I don’t tell them enough how brave they are to dive into something new. To do something they couldn’t finish last time. To be novices as adults. To try and hope and work so very hard though life is so busy.
In the busyness competition, a sophomore pledging a sorority has nothing on a single mom of three who works full time.
It’s not a competition, of course. Every student I’ve had came to our classroom with baggage and fears. But my online students are special. I watch them struggle and fight and succeed, all without seeing their faces. The reward isn’t tangible but it is sweet.
I drank my tea and read some bad papers and some good ones. But it’s fine. See, it’s a revision week for them. No grades. Just the chance to try again. They’ll get it this time.
Day 9 (July 18)
Well, I am happy to report the Atlantic is a marvelous ocean. Definitely in my top two.
We took a day trip, all five of us, to Gloucester (a word I misspelled four times just now and cannot pronounce despite repeated practice). We set up camp on the lawn of Carol’s house, a kind woman who loves this family and especially this toddler generously. Her backyard overlooks the ocean, which is the understatement of the year.
The day was overcast and warm. The toddler ran and played to her heart’s content. The baby slept in the tent and giggled in the wind. I got to see the Atlantic.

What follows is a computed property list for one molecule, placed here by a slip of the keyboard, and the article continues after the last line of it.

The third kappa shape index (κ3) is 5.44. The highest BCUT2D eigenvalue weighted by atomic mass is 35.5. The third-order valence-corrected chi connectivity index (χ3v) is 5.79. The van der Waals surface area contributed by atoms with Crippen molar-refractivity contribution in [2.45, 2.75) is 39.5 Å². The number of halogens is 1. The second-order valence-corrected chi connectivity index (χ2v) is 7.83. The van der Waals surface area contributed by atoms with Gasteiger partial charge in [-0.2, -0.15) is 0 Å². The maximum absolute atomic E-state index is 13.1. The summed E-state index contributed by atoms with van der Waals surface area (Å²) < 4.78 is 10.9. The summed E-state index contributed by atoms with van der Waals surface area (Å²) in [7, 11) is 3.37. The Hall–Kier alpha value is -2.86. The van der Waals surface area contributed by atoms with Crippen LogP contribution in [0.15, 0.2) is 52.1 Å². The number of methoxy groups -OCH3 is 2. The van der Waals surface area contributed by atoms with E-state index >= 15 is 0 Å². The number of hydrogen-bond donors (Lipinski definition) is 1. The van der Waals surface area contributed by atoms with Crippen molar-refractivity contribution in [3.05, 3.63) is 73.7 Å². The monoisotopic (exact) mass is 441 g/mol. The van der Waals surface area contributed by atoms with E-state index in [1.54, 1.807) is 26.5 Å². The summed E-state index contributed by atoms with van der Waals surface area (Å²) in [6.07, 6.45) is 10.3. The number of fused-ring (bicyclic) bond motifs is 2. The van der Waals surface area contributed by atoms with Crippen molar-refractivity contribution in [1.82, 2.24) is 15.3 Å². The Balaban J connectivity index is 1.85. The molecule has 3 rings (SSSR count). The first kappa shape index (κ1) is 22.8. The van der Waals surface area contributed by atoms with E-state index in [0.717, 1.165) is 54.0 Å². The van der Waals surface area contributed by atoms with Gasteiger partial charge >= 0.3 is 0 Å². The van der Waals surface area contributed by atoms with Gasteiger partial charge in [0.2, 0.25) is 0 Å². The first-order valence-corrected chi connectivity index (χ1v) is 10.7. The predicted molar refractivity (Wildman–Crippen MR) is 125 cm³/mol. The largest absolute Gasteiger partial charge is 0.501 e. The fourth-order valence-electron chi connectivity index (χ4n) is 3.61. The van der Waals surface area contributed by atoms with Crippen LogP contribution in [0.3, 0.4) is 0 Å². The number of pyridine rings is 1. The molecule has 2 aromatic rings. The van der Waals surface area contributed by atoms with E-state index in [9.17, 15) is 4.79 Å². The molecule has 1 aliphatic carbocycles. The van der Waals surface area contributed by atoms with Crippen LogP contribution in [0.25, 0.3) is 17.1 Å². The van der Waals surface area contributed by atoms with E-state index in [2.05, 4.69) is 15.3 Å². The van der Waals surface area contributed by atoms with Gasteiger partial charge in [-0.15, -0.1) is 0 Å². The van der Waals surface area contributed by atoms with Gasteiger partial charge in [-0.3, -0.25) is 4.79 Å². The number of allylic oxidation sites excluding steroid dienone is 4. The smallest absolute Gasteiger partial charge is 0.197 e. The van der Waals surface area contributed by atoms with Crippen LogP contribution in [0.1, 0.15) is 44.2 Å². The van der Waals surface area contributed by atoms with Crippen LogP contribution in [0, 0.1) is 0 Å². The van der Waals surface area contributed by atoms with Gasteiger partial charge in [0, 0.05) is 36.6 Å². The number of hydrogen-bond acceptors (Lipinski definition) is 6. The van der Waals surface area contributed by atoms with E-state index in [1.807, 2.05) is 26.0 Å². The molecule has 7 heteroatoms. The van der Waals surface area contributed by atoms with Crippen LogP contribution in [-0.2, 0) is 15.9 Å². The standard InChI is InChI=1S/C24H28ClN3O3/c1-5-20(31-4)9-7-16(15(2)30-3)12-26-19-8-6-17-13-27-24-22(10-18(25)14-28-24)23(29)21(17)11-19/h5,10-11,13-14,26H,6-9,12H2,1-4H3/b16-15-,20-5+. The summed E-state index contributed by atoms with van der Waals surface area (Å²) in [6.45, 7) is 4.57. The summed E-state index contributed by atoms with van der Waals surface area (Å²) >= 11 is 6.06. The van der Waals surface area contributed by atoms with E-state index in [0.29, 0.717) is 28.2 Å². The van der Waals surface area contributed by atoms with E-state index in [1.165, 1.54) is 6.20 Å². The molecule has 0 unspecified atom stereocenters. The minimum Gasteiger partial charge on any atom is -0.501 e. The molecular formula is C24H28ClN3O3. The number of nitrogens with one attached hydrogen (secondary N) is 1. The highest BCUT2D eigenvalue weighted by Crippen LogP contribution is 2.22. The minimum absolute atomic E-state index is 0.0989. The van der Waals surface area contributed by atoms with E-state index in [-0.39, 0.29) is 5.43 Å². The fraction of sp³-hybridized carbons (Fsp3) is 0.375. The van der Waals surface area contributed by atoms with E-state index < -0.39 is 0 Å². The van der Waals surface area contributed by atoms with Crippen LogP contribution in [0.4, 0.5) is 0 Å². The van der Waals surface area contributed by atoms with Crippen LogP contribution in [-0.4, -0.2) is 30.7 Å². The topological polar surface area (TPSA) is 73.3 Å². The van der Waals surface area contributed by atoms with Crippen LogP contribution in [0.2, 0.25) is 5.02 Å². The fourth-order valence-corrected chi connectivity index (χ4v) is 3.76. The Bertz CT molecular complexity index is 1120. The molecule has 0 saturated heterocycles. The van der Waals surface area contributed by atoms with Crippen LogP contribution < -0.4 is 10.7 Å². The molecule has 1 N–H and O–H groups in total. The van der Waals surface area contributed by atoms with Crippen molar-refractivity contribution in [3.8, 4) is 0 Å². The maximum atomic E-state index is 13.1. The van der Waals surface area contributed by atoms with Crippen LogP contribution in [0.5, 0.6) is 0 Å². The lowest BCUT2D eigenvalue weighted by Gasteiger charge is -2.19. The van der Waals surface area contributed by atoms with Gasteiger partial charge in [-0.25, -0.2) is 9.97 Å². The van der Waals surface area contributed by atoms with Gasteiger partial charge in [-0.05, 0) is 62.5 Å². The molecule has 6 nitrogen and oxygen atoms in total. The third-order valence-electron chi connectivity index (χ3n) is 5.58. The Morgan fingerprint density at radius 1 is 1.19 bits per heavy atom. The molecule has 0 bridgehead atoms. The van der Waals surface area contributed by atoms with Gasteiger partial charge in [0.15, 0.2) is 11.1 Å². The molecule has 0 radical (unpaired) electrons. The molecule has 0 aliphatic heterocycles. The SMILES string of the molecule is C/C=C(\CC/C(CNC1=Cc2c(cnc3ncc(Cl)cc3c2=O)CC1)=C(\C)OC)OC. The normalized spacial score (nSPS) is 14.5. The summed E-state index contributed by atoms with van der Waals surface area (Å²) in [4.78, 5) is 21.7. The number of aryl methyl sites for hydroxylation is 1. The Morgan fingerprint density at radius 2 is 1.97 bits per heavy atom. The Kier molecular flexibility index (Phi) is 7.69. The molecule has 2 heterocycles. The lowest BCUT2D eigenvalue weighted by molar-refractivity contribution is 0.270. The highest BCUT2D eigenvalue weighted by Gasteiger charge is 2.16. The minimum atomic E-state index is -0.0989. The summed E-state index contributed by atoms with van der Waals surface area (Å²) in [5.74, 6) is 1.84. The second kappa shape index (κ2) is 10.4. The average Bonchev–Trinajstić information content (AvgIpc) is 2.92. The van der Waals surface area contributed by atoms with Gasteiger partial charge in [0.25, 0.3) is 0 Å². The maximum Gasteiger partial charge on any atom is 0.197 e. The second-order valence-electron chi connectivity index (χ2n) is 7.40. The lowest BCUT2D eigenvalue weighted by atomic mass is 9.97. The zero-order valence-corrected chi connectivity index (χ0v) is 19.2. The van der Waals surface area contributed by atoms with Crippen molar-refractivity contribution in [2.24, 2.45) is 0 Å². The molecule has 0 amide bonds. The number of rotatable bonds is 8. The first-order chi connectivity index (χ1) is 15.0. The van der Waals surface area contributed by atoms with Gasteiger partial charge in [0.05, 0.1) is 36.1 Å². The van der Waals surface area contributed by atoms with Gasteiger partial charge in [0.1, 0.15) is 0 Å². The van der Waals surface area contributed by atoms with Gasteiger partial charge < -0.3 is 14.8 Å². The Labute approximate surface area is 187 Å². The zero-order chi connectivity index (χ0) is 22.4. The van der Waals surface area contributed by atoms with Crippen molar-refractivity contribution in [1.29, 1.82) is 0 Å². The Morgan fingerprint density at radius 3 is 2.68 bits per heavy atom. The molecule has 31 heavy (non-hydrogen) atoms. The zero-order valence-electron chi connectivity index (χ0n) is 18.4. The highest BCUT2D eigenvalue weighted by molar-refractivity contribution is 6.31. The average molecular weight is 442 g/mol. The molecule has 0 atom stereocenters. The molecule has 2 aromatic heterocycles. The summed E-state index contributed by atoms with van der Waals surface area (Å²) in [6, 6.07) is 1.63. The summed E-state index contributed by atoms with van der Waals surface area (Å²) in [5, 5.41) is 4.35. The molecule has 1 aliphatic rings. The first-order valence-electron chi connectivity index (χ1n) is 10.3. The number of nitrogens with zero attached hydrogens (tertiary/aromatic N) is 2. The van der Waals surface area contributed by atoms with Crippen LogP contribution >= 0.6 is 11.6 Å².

The water at Gloucester is divided long-ways by a sand bar. On one side, the water is deep enough for sailboats and other seafaring vessels. On the other, Carol’s side, the water is shallow and still, and you can easily see crabs scoot along the ocean floor while you stand among them, water to your knees.
We waded out to the sand bar and walked the length of it. At the tip, we were surrounded by water on three sides. We felt like we were standing in the middle of the ocean.
This beach reminded me of a cross between the Pacific Northwest beaches of my heart and the Florida Gulf beaches of my childhood. Big rocks, small shells, soft sand, big wind, cold water.
As I get older, so many things remind me of something else, something I’ve done or said or experienced. But I never want to be that person who only relates things to the past, instead of seeing these moments as new, shiny brand new, and worthy of both my attention and my joy.
Each of the past few years, I’ve kept a document on my computer chronicling the things I’ve done for the first time that year. That list is always in my mind whenever I encounter a new situation. I always try to decide to do the new thing. At the end of each year, I want the list to be long.